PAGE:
2. Four-Arm Shapes

This lesson supports students to develop their pattern making skills and their ability to describe patterns and rules. Students will work towards formalising their understanding of patterns and rules by collecting and tabulating information and then describing the relationship between the number of tiles and the length of the arms in the shapes.

Encourage students to draw or build (using counters) the first six terms in the pattern below.

Provide students with the following scenario:

A council gardener is designing a new pathway for people to walk on in a local park.  She wants to build four equal paths using square tiles that will all meet ‘in the middle’. She calls this a ‘four-arm path’ as it forms a cross.

The council gardener begins thinking about how she might build additional pathways similar to this in a range of parks within the municipality. Some of the parks are quite large, while others are much smaller. She begins to wonder if it is possible to come up with a pattern which allows her to calculate how many tiles are needed for each size.

Encourage students to work in pairs to calculate how many tiles are needed to make the first 6 terms. Ask them to place their information in a table.

 Arm length 1 2 3 4 5 6 Number of tiles 5

Using the information contained within the table, ask students to describe the pattern using words and numbers. For example, ‘For every arm after the first one, you need to add four more tiles (arm length x 4 + 1).

Enable students by guiding them to define the rule and to make generalisations with targeted questioning. See below for an example:

• How many tiles in total did you need to make an arm length of two?
• How many tiles in total for an arm length of three then?
• Can you write instructions for another student on how to build the pattern?

Extend students by guiding them to formalise the relationship into an algebraic expression. Ask the following questions:

• How many tiles do you need each time you add an arm length?
• How many tiles do you start with before adding any arms?
• Write the rule now, using an algebraic equation. (Answer: y = 4x + 1)

Now ask students to use their generalisation to determine how many tiles the gardener would need to make a path that has an arm length of 10.

Enable students by providing them with counters to build the path. Ask: "Do you need to build each arm of the path? If you just built one, could you work out the answer?"

Extend students by asking them to calculate how many tiles are needed for a path which reaches 80 tiles in each direction. (The deliberate choice of such a large number, 80, forces students to use the rule as opposed to building the path with 321 tiles).

### Areas for further exploration

1. Pattern recognition and building

Take a class tour of the school yard or local environment and have students point out patterns that they see. Some examples might be:

• A repeating pattern of tiles.
• Tessellated tiles
• The number sequence of house numbers
• A staircase

Arrange several pattern stations around your classroom. Students form small groups and move from station to station. Students record the pattern in their workbooks and determine the next three elements in the pattern. Ask students to describe the pattern using words and symbols.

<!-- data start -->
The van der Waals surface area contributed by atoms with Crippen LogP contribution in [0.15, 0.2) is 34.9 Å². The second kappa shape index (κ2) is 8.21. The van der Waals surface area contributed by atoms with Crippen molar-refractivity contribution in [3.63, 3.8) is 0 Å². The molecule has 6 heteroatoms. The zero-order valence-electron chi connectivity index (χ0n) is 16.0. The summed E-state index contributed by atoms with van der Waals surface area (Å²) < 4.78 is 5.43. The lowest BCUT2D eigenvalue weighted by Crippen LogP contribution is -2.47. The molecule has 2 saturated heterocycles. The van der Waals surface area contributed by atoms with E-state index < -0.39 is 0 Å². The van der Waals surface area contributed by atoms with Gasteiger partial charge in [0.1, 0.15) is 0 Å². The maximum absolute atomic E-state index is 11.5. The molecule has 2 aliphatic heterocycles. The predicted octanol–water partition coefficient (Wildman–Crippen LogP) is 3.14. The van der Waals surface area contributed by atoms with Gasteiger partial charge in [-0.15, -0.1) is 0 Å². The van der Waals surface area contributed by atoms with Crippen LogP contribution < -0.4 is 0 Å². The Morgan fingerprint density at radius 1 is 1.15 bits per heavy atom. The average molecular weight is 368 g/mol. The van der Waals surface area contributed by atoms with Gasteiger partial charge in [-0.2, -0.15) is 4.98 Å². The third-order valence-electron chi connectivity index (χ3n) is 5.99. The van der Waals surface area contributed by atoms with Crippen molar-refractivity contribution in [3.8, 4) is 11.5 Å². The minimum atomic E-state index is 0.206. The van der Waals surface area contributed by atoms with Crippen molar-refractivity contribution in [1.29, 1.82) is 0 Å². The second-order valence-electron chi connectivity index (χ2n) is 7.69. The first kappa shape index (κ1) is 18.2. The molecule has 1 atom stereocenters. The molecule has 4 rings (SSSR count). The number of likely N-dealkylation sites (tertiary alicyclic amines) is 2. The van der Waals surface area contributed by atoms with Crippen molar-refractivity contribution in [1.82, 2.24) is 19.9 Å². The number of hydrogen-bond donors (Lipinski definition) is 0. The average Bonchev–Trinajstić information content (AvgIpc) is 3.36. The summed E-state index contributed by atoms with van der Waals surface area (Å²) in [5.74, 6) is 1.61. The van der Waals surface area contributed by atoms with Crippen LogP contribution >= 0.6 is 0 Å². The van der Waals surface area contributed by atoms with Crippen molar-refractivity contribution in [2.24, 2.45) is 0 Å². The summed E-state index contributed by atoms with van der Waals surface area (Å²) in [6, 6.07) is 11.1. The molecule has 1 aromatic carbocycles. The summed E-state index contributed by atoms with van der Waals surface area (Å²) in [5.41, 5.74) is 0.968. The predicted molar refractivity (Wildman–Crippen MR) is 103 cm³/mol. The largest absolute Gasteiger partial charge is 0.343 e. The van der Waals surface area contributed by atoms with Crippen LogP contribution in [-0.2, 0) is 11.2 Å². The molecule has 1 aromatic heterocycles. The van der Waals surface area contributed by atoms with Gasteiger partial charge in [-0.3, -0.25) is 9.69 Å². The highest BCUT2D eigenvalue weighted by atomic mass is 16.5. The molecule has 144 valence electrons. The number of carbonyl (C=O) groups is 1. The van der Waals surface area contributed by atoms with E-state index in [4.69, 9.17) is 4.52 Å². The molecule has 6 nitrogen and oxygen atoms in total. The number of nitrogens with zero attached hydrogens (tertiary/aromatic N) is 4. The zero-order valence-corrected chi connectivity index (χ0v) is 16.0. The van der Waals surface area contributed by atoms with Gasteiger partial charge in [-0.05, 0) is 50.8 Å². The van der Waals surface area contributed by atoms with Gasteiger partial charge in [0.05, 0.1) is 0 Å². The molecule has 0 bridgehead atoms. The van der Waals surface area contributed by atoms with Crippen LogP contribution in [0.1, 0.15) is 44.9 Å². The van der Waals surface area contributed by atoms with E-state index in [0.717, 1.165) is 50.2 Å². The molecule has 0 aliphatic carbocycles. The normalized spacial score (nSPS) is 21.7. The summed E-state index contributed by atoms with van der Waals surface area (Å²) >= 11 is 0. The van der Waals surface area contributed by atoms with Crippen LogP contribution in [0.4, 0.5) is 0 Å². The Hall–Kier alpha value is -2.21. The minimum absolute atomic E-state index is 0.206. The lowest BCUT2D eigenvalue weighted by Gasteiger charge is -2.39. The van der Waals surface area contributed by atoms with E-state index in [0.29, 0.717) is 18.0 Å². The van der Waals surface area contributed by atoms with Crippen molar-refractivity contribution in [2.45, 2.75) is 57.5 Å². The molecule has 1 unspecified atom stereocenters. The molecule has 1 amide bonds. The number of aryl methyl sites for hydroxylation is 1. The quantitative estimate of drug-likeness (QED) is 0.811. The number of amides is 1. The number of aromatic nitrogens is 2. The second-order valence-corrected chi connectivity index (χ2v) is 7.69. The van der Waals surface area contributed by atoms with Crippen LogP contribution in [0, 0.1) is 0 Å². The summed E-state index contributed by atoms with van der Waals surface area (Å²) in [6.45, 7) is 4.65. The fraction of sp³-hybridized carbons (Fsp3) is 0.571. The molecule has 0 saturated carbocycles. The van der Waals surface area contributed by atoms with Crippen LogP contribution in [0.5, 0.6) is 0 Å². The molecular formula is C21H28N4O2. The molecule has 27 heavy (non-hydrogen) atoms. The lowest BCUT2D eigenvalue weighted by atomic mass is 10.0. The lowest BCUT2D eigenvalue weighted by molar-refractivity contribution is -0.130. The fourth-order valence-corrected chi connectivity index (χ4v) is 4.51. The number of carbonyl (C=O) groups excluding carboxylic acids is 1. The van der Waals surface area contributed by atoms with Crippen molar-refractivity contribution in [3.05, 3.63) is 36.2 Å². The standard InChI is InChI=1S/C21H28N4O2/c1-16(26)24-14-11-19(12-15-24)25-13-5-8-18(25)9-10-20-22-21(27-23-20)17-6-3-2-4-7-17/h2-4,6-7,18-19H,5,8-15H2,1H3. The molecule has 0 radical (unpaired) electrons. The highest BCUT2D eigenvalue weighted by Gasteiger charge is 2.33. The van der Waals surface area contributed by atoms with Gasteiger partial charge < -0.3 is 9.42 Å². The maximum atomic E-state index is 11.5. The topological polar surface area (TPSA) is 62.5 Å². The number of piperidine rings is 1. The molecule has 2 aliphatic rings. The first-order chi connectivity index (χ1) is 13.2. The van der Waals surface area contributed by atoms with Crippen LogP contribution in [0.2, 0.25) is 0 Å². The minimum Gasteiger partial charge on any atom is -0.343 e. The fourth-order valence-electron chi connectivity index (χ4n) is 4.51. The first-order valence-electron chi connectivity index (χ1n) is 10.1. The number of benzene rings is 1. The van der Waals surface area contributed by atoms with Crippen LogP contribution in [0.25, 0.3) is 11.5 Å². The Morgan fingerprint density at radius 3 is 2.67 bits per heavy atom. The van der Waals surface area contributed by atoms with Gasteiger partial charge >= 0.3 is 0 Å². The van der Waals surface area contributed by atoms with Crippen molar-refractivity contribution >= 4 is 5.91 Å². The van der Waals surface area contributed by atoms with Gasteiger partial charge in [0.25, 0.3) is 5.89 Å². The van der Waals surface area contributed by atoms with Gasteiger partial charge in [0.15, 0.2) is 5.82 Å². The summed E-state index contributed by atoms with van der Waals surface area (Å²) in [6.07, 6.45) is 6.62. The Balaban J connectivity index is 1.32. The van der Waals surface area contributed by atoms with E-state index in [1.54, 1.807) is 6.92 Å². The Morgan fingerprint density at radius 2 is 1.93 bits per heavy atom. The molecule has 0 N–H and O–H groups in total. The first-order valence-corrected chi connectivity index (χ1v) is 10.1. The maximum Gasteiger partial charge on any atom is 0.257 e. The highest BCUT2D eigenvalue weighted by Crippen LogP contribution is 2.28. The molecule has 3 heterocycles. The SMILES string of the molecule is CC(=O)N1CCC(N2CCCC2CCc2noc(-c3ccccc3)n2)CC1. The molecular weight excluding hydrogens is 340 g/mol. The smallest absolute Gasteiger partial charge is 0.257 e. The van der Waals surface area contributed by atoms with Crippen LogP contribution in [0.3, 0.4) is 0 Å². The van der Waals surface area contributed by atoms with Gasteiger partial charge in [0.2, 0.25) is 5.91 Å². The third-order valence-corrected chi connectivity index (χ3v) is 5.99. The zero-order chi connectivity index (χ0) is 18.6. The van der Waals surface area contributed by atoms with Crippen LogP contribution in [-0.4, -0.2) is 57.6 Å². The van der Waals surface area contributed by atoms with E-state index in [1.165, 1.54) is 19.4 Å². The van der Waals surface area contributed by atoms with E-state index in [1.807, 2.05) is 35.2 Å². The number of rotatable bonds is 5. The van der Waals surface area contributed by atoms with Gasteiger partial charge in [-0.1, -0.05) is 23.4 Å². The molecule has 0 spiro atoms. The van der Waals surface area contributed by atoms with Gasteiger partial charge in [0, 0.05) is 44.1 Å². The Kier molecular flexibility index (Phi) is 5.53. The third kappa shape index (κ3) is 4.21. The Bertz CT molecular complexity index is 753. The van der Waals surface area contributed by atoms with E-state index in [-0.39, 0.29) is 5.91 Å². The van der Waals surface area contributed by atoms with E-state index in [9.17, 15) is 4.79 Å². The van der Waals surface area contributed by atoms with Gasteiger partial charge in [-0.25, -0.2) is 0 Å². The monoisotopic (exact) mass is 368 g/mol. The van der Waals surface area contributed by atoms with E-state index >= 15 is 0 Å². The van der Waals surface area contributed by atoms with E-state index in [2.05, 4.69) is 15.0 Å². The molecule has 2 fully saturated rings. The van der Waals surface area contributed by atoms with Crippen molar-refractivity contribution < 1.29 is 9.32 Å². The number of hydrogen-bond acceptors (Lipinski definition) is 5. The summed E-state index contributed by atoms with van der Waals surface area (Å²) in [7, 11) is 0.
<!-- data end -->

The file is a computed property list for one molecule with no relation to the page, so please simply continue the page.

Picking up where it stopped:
Consider a range of patterns:

• Simple repeating patterns (red, blue, green, red, blue, green, red, blue, green)
• Number sequences (1, 2, 3, 1, 2, 3 or 4, 8, 12, 16)
• Triangular numbers (1, 3, 6, 10, 15, 21)
• Growing patterns (red; red, blue; red, blue, green; red, blue, green, yellow)

Enable students to recognise patterns by first providing them with a pattern and then ask them to copy the pattern and then continue the pattern. Encourage students to describe aloud how each pattern works.

Extend students by asking them to come up with their own pattern for each of the types of patterns listed above (simple repeating, number sequences, etc).

To further consolidate and assess students’ understanding encourage them to apply the knowledge gained from the Four-Arm Shape activity (the relationship between the number of the tiles per arm and the total number of tiles required to build path). Have students work backwards to determine the number of tiles of each arm’s length if they know the total number of tiles used in the path:

If the gardener took 85 tiles with her to a job, how big a design could she make? Explain your working.

Enable students by reducing the total number of tiles used to 33. Provide them with 33 tiles to allow them to build the path.

Extend students by providing them with the following enhanced scenario:

The gardener records how many tiles she uses for each design. Last week, she built 5 different ‘four-arm’ paths in the park. She recorded her results in this table, but she thinks that she recorded some numbers incorrectly. Which ones do you think are incorrect, and why?

 Day the path was built Monday Tuesday Wednesday Thursday Friday Tiles used 65 101 19 201 132

Encourage students to reflect on their ability to describe a pattern. Some students will only be able to describe a pattern using words while others will be able to use algebra to describe a pattern. The following may help you to assess student understanding. Can the student:

• describe the pattern using words and maths?
• describe, create, and continue a variety of patterns?
• identify whether a pattern is repeating or growing?
• describe the rule used to create the sequence/pattern?